52788

Elder Holland: Help Youth "Address Questions When They Arise the Right Way in the Right Time"

by | Jun. 14, 2019

Mormon Life

Seminary and institute teachers today received instruction and guidance from leaders of The Church of Jesus Christ of Latter-day Saints during an annual worldwide training broadcast designed to help them fulfill their roles as teachers and mentors for young members of the Church.

During the Wednesday broadcast, Elder Jeffrey R. Holland of the Quorum of the Twelve Apostles said the seminary and institute programs are currently a major focus among top Church leaders.

“As the world becomes increasingly secular, we must learn how to be ever more helpful and exemplary for our young men and women and young adults,” said Elder Holland.

Seminary is a worldwide, four-year religious educational program for youth ages 14 through 18. Currently, there are more than 400,000 students enrolled in seminary in 140 countries. Courses are taught by full-time instructors in populous areas of the Church and by volunteers in other areas. Institute of Religion is designed for young single adults ages 18 to 30 and for married college students. There are currently more than 330,000 students enrolled in institutes.

Elder Holland reminded teachers that their frequent contact with students puts them in a unique position to be able to influence and guide them as they strive to live the gospel and navigate difficulties.

“[Church leaders] look to you to be well-versed, well-prepared, spiritually in tune and significantly able to address questions when they arise the right way in the right time,” said Elder Holland.

Chad Webb, administrator of Seminaries and Institutes, specifically urged teachers to emulate the example of Jesus Christ in the classroom and avoid condemning or belittling students who are looking for answers on complicated issues.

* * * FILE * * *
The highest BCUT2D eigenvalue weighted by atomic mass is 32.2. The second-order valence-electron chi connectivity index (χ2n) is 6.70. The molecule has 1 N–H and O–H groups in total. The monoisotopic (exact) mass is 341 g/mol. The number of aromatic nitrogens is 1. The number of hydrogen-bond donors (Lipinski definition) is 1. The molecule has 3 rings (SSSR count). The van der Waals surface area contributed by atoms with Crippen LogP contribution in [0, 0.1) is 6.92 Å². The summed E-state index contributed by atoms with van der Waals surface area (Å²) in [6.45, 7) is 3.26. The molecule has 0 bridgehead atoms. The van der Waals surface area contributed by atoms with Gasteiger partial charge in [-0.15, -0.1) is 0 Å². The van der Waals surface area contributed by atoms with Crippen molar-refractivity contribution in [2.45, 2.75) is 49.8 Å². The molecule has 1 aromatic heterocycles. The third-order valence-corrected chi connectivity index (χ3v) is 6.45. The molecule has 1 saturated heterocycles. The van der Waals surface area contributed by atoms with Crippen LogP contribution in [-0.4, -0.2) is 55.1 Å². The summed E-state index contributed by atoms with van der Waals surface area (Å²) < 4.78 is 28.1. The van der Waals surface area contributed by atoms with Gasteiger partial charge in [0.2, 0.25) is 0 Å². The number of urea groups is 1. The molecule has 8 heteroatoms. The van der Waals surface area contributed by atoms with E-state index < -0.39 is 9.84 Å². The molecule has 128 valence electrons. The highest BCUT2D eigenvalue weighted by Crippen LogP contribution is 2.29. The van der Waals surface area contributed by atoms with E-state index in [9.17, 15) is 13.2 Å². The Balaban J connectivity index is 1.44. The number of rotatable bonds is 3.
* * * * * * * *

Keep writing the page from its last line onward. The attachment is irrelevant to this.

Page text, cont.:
“Many students come from difficult, even traumatic situations that leave them doubting if they are loved and valued,” said Webb. “Some struggle with challenges with anxiety or perfectionism that causes them to hear condemnation instead of hope.”

Others, he noted, have questions about their sexual identity or feel they have no place or future in the Church.

Webb shared the story of one former seminary student who expressed his concerns in this way: “The commandment is to love your neighbor, but it feels like people think it’s to love your neighbor unless they’re gay. The overarching message is that is the worst possible thing. It makes me question how I can have self-worth and how Heavenly Father can love me.”

In response to this former student’s concerns, Webb told teachers, “We need to listen in order to understand and to communicate sincere empathy and love. We need to create classrooms where questions are welcomed and issues are discussed with respect and thoughtfulness. We need to clearly teach truth and help every student recognize his or her eternal identity as children of loving heavenly parents. And we need to help students know they’re not alone. Showing more love and understanding will invite the Holy Ghost, increase learning and heal broken hearts.”

Webb said additional training and resources for seminary and institute teachers will be available soon to help them respond more helpfully and compassionately to students.

In other remarks during the broadcast, Church leaders noted the recent announcement that beginning in 2020 the seminary curriculum would align with the Come, Follow Me curriculum used by Church members around the world. The move has been billed as a “significant” one that will better unite seminary students and their families in studying the gospel.

“I am thrilled when I imagine the youth and young adults bringing gospel truths from their classes into their homes,” said Sister Bonnie H. Cordon, Young Women general president. “They will gain confidence in both their own understanding and in their capacity to share the gospel.”

Elder Kim B. Clark, commissioner of Church Education and a member of the Quorum of the Seventy, encouraged teachers to help students follow the counsel of President Russell M. Nelson — whom Church members revere as a prophet — and to share their feelings and spiritual progress with family and friends.

“Our students live in a wonderful and yet challenging time,” said Elder Clark. “They will be protected and blessed, and revelation will flow into their lives if they will follow the counsel and the invitations of the prophet of the Lord.”

The worldwide training broadcast takes place each year, originating from Temple Square in Salt Lake City, Utah, and is open to more than 50,000 seminary and institute instructors and their spouses, as well as missionaries assigned to support these functions.

Lead images from Newsroom
Comments and feedback can be sent to feedback@ldsliving.com